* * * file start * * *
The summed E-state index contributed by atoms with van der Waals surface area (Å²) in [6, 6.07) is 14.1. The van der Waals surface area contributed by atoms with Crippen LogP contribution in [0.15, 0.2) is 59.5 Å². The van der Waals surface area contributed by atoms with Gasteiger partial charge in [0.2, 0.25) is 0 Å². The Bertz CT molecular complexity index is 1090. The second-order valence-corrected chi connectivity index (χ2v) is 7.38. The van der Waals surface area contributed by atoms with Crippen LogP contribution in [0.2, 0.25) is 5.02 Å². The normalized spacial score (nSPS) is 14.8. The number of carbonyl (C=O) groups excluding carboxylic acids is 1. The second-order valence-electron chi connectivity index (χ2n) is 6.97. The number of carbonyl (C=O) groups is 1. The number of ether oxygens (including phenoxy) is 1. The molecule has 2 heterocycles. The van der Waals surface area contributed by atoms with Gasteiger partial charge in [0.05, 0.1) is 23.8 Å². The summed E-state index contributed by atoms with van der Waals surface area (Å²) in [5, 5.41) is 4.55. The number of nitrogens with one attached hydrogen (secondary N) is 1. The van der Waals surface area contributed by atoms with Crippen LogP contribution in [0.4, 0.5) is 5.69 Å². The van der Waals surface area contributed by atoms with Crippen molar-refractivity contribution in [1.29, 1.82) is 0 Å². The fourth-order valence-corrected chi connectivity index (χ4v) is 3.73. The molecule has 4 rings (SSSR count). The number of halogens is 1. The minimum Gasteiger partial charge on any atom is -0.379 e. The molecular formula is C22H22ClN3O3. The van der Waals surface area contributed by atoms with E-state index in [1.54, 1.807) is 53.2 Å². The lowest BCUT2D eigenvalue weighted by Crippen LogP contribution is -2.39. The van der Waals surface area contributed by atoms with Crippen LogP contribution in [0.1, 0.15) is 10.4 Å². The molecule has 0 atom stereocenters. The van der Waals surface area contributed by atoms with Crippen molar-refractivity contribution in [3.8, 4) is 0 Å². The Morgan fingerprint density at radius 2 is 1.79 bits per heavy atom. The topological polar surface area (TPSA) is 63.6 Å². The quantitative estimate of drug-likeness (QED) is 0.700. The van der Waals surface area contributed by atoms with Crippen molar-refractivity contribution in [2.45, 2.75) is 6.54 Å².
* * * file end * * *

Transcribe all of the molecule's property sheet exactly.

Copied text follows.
The summed E-state index contributed by atoms with van der Waals surface area (Å²) in [6, 6.07) is 14.1. The van der Waals surface area contributed by atoms with Crippen LogP contribution in [0.15, 0.2) is 59.5 Å². The van der Waals surface area contributed by atoms with Gasteiger partial charge in [0.2, 0.25) is 0 Å². The Bertz CT molecular complexity index is 1090. The second-order valence-corrected chi connectivity index (χ2v) is 7.38. The van der Waals surface area contributed by atoms with Crippen LogP contribution in [0.2, 0.25) is 5.02 Å². The normalized spacial score (nSPS) is 14.8. The number of carbonyl (C=O) groups excluding carboxylic acids is 1. The second-order valence-electron chi connectivity index (χ2n) is 6.97. The number of carbonyl (C=O) groups is 1. The number of ether oxygens (including phenoxy) is 1. The molecule has 2 heterocycles. The van der Waals surface area contributed by atoms with Gasteiger partial charge in [0.05, 0.1) is 23.8 Å². The summed E-state index contributed by atoms with van der Waals surface area (Å²) in [5, 5.41) is 4.55. The number of nitrogens with one attached hydrogen (secondary N) is 1. The van der Waals surface area contributed by atoms with Crippen LogP contribution in [0.4, 0.5) is 5.69 Å². The van der Waals surface area contributed by atoms with Crippen molar-refractivity contribution in [1.29, 1.82) is 0 Å². The fourth-order valence-corrected chi connectivity index (χ4v) is 3.73. The molecule has 4 rings (SSSR count). The number of halogens is 1. The minimum Gasteiger partial charge on any atom is -0.379 e. The molecular formula is C22H22ClN3O3. The van der Waals surface area contributed by atoms with E-state index in [1.54, 1.807) is 53.2 Å². The lowest BCUT2D eigenvalue weighted by Crippen LogP contribution is -2.39. The van der Waals surface area contributed by atoms with Crippen LogP contribution in [0.1, 0.15) is 10.4 Å². The molecule has 0 atom stereocenters. The van der Waals surface area contributed by atoms with Crippen molar-refractivity contribution in [3.8, 4) is 0 Å². The Morgan fingerprint density at radius 2 is 1.79 bits per heavy atom. The topological polar surface area (TPSA) is 63.6 Å². The quantitative estimate of drug-likeness (QED) is 0.700. The van der Waals surface area contributed by atoms with Crippen molar-refractivity contribution in [2.45, 2.75) is 6.54 Å².